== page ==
The April 7, 1865 edition of the New York Tribune carried, among other news from Goldsborough, North Carolina, an account of the execution in the Federal camp on March 31, 1865:
A most imposing military execution has just taken place about half a mile in front of the field works, fronting the Provisional Division, and running almost parallel with Little River stream.
The condemned, James Preble, of the 12th New York Cavalry, was executed for a rape committed on an aged woman on the 16th inst., in the vicinity of Kinston.
The whole of the Provisional Division of Schofield’s command was paraded together with the arrangements for the execution, under the command of Col. Claassen of the 132d New York Volunteers.
The division arrived on the ground at precisely one o’clock, and was formed in two ranks in three sides of a square, the rear rank ten paces in rear of the front rank, which came to an about face when the unfortunate condemned one was paraded through the ranks.
At about twenty minutes to three o’clock, the procession which attended the unfortunate man who was soon to be summarily summoned into presence of his Maker, made its appearance at the following order: A detachment of the 132d New York and 17th Mass. Vols., under command of Capt. Keenan, Acting Provost-Marshal, four men carrying a coffin, an ambulance containing the condemned man and his two spiritual advisers, the Rev. H.M. Bacon, Chaplain of the 63d Indiana, and the Rev. Mr. Dodd, Chaplain of the 25th Mass. Upon arriving on the ground the unfortunate man was taken from the ambulance and escorted in mournful procession with Drum Corps playing the dead march through the ranks forming the three sides of the square.
James Preble did not appear to be more than 20 years of age, and about six feet in height; his appearance in no way gave indication of the brutality which would be naturally supposed to characterize the appearance of one proved to have been guilty of so heinous an offense. He marched with a remarkably steady step all the way round the square, and but seldom raised his eyes from the ground.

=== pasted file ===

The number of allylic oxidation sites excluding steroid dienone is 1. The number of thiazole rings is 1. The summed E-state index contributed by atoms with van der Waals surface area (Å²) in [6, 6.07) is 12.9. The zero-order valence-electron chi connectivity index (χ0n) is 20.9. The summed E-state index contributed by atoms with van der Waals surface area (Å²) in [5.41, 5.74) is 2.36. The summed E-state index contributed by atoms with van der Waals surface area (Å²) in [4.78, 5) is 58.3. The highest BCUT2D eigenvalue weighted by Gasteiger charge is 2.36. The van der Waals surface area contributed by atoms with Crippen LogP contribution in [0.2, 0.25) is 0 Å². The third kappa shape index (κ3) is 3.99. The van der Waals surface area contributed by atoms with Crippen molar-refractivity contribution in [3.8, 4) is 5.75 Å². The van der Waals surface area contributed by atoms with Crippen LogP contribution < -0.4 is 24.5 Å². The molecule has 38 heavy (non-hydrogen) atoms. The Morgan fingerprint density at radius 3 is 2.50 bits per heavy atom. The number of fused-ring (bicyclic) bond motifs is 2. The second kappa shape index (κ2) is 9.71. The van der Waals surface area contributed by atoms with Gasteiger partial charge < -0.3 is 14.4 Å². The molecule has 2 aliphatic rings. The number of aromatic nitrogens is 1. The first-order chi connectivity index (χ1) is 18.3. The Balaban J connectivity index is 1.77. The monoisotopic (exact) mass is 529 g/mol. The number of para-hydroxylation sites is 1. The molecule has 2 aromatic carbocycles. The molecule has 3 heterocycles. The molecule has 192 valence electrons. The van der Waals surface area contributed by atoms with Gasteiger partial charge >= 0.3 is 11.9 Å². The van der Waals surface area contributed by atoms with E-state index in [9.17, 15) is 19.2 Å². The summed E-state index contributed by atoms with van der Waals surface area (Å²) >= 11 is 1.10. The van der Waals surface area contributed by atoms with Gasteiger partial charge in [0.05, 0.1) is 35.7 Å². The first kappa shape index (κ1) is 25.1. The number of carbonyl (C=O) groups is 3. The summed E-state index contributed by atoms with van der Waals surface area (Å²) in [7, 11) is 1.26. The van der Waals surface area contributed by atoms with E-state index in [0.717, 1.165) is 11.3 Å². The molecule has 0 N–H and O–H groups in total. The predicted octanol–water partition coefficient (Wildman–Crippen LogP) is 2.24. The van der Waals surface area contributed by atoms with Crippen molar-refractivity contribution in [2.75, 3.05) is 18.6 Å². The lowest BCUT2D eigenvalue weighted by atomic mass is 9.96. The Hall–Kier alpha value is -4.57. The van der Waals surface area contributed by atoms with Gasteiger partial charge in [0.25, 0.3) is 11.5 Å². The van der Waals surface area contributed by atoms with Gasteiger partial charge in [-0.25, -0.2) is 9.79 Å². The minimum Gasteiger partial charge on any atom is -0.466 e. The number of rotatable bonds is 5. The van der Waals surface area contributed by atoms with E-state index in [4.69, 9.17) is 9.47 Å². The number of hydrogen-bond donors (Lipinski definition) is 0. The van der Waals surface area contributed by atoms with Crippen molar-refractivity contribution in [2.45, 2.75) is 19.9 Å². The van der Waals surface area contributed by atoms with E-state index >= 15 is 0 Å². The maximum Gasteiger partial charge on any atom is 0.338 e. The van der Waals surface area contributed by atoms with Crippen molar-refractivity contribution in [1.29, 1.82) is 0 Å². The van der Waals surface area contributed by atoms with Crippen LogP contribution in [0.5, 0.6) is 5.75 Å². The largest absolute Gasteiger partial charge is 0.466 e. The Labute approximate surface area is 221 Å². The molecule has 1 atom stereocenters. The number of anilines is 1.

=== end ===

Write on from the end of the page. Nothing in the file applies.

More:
In the center of the space in the open side of the square, Preble’s grave was dug, and on arriving at it, after marching around the square, the procession halted, and the proceedings and sentence of his court-martial, together with the order for his execution, was read by the Provost-Marshal, after which he knelt down by his coffin, with the chaplains in attendance, and prayed for about five minutes, when his eyes were bandaged with a white handkerchief, and the firing party, consisting of 12 men from the 132d New York and 17th Pennsylvania, were formed in line about twelve paces in front of him. At precisely five minutes past three the order to “make ready, aim, and fire,” was delivered in a clear, audible tone by the Acting Provost-Marshal, and the unfortunate man fell down dead, pierced through the breast. He was immediately examined by the Provost-Marshal and the Surgeon in attendance and pronounced dead. The whole division then marched past the corpse, which was placed on top of the coffin, by columns of companies, and filed back to their quarters. This will doubtless prove, as it is intended it should, a warning to evil disposed and reckless men, and they well know that acts of barbarity will not be tolerated in an army whose purpose is to restore law and order.
Among all the remarks made by the thousands of men present as spectators of the terrible scene, your correspondent failed to hear a single remark but what approved of the punishment inflicted on Preble. So jealous are the men composing this army of their reputation, that I actually hear many of them express a desire to be of the firing party.
That last line is worth rolling around. Major-General William T. Sherman is often figuratively tarred and feathered for his liberal foraging policies. And certainly those policies opened situations where soldiers could push the limits of convention. But at the same time, these men did not want to return home in shame for such deeds… particularly given the honor and glory hard won on the battlefield.